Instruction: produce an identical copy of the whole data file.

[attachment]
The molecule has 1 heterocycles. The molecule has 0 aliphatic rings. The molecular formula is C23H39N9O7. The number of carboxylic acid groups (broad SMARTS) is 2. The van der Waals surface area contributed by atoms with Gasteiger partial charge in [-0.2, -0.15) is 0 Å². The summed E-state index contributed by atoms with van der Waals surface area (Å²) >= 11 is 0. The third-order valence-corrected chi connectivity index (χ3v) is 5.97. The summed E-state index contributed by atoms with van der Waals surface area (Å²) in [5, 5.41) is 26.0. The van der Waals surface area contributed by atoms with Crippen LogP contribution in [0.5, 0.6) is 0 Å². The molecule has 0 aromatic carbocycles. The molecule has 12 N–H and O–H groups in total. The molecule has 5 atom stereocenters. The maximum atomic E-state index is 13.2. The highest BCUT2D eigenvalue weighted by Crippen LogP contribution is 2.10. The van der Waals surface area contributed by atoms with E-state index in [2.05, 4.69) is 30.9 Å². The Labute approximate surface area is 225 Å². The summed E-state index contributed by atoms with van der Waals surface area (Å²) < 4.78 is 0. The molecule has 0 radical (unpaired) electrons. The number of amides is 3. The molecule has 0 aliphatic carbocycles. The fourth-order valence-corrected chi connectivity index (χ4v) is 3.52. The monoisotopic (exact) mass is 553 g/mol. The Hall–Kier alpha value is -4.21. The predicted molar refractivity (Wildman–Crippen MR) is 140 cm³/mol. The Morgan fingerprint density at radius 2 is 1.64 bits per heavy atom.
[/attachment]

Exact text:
The molecule has 1 heterocycles. The molecule has 0 aliphatic rings. The molecular formula is C23H39N9O7. The number of carboxylic acid groups (broad SMARTS) is 2. The van der Waals surface area contributed by atoms with Gasteiger partial charge in [-0.2, -0.15) is 0 Å². The summed E-state index contributed by atoms with van der Waals surface area (Å²) >= 11 is 0. The third-order valence-corrected chi connectivity index (χ3v) is 5.97. The summed E-state index contributed by atoms with van der Waals surface area (Å²) in [5, 5.41) is 26.0. The van der Waals surface area contributed by atoms with Crippen LogP contribution in [0.5, 0.6) is 0 Å². The molecule has 0 aromatic carbocycles. The molecule has 12 N–H and O–H groups in total. The molecule has 5 atom stereocenters. The maximum atomic E-state index is 13.2. The highest BCUT2D eigenvalue weighted by Crippen LogP contribution is 2.10. The van der Waals surface area contributed by atoms with E-state index in [2.05, 4.69) is 30.9 Å². The Labute approximate surface area is 225 Å². The summed E-state index contributed by atoms with van der Waals surface area (Å²) < 4.78 is 0. The molecule has 0 radical (unpaired) electrons. The number of amides is 3. The molecule has 0 aliphatic carbocycles. The fourth-order valence-corrected chi connectivity index (χ4v) is 3.52. The monoisotopic (exact) mass is 553 g/mol. The Hall–Kier alpha value is -4.21. The predicted molar refractivity (Wildman–Crippen MR) is 140 cm³/mol. The Morgan fingerprint density at radius 2 is 1.64 bits per heavy atom.